Brainstorming groups produce more ideas than an individual but fewer and poorer quality ideas than from individuals working separately. In other words, brainstorms dilute the sum of individual efforts.
~ Diehl, E., & Stroebe, W. (1991). “Productivity loss in idea generating groups: Tracking down the blocking effect”. Journal of Personality and Social Psychology, 61, 392-403)

While there continue to be several publications and websites promoting the use of brainstorming (often from consults offering ways to conduct more effective/productive brainstorming sessions), there are plenty of other publications and websites describing the problems (ineffectiveness) of brainstorming. For example:

Ultimately, there is so much psychological inertia supporting the continued use of brainstorming that few people have a sufficient motivating force to abandon it and seek a better technique(s)… such as TRIZ.

“Brainstorming” is used for “idea” sourcing. NOT “solution” sourcing. Consequently, “Brainstorming” has little, if anything, to do with problem-solving.

Myth #5

Standard work (Standardization) is not a part of Kaizen.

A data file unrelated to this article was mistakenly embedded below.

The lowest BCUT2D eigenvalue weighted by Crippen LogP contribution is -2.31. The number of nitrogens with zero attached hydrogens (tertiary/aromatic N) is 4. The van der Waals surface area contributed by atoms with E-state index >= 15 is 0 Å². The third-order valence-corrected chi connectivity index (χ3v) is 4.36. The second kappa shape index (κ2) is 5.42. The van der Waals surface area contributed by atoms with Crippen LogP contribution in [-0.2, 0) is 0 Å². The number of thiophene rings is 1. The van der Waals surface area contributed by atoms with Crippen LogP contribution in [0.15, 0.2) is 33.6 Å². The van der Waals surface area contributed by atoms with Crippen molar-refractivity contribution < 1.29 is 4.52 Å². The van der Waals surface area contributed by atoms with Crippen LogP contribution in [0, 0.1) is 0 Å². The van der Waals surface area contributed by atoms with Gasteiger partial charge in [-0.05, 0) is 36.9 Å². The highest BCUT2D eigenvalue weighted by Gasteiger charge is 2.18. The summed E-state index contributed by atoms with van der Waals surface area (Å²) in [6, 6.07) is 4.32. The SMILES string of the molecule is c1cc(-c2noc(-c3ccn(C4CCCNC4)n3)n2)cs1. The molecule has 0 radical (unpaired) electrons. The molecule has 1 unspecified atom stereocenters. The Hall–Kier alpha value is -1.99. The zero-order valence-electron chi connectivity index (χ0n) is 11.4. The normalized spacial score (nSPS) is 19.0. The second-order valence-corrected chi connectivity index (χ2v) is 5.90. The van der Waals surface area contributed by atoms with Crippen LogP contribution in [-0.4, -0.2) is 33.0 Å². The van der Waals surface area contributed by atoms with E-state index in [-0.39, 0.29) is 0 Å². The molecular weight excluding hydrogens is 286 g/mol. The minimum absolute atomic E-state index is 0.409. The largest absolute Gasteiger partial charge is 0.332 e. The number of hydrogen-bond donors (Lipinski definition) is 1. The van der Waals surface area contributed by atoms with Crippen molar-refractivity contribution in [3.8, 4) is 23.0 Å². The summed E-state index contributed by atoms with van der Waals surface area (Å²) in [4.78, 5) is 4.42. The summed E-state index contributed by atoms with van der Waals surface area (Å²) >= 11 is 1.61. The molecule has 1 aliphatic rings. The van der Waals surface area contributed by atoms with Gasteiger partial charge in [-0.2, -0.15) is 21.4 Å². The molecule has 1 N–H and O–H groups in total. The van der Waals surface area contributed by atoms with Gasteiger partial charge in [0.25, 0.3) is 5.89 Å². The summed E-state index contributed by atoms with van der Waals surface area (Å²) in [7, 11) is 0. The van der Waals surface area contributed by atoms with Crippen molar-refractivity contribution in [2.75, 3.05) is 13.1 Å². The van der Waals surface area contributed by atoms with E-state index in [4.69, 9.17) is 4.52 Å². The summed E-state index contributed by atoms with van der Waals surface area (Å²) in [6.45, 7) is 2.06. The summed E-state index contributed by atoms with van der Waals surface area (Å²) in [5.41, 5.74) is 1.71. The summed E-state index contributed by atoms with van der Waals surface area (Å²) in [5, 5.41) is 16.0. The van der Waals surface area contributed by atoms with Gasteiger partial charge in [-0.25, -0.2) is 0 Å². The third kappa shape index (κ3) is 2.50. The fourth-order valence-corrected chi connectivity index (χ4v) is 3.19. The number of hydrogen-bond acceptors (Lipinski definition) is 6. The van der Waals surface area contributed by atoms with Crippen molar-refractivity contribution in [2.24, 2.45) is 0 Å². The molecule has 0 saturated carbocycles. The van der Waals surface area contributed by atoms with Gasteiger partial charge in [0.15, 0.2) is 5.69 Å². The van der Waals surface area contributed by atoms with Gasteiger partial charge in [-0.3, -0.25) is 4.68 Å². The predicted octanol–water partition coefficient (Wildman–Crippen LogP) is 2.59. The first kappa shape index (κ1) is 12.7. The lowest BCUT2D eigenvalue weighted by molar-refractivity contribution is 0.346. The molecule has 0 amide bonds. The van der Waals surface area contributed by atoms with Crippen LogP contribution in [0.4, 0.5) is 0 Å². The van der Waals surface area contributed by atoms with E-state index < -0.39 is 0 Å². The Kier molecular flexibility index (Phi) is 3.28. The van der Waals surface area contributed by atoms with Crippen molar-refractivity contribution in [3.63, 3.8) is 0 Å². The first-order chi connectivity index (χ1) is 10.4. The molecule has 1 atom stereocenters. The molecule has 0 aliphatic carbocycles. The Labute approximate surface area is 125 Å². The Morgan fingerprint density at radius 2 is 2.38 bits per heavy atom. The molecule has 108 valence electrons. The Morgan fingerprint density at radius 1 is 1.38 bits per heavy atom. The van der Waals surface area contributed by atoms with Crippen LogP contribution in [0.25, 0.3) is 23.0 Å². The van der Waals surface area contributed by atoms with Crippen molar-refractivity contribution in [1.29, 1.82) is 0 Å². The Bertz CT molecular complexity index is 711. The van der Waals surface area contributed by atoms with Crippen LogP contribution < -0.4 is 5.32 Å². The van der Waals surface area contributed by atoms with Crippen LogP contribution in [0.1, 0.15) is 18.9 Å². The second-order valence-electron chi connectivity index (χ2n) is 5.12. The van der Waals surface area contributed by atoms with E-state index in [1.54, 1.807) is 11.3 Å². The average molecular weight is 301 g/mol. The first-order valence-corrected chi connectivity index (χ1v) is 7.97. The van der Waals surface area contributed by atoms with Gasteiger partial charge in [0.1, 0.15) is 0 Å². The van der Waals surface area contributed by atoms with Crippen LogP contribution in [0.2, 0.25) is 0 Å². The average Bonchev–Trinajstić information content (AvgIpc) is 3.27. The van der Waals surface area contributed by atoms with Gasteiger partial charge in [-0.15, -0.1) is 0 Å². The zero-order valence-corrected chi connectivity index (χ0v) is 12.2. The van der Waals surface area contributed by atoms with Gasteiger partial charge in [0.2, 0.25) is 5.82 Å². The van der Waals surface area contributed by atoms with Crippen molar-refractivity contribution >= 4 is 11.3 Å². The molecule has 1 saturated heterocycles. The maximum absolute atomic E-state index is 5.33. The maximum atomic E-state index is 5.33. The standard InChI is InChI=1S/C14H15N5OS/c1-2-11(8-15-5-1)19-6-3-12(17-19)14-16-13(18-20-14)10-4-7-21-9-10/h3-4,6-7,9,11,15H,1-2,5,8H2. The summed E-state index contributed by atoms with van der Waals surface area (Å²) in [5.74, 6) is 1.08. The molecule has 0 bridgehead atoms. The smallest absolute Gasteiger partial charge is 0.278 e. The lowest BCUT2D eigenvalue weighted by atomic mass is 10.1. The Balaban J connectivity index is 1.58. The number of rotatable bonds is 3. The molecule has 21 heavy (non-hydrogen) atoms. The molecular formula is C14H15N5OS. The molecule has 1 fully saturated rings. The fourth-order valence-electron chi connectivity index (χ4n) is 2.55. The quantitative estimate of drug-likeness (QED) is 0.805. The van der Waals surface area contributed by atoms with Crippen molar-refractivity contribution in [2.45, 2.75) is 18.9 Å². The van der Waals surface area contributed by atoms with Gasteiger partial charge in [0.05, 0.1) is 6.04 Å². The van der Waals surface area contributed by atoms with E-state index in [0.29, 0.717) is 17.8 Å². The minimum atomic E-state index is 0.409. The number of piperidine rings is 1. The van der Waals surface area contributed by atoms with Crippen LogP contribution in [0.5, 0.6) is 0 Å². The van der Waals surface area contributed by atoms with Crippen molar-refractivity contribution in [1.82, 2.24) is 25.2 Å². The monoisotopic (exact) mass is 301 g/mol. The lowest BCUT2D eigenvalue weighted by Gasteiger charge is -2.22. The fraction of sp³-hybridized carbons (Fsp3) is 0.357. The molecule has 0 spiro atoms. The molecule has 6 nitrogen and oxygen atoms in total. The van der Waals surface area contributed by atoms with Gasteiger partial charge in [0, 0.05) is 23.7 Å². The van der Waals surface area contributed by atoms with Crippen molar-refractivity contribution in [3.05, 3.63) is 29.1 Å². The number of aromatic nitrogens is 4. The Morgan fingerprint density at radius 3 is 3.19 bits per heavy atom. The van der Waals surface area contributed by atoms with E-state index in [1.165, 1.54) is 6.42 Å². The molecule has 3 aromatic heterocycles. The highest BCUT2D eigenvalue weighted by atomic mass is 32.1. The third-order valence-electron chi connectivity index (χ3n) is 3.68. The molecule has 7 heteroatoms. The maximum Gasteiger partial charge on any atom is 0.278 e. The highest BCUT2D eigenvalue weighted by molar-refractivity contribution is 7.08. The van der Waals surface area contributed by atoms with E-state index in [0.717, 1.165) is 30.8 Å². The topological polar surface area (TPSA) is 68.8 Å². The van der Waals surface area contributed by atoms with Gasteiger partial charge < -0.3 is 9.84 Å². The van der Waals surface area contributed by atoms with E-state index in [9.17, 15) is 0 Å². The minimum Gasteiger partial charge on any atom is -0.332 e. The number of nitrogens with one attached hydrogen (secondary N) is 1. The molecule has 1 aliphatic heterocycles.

A “problem” is defined as the gap between the current state and the desired state. And if the current state is in constant flux, then we have no stable/reliable reference point with which to define that gap. Therefore, it is essential for the “current state” to be consistent/steady (standardized) before the problem can be clearly defined.

Taiichi Ohno, Father of the TPS (“Toyota Production System”) recognized this when he said:

Consider for a moment all of the products that have actually gotten worse with each new edition/“upgrade” rather than better. This is often due to companies being “out of touch” with their customer base… and/or more focused on attracting new/different customers; with a different set of needs/requirements.

Change for the sake of change is not necessarily an improvement.

Osborn, A.F. (1963) “Applied imagination: Principles and procedures of creative problem solving” (Third Revised Edition). New York, NY: Charles Scribner’s Sons.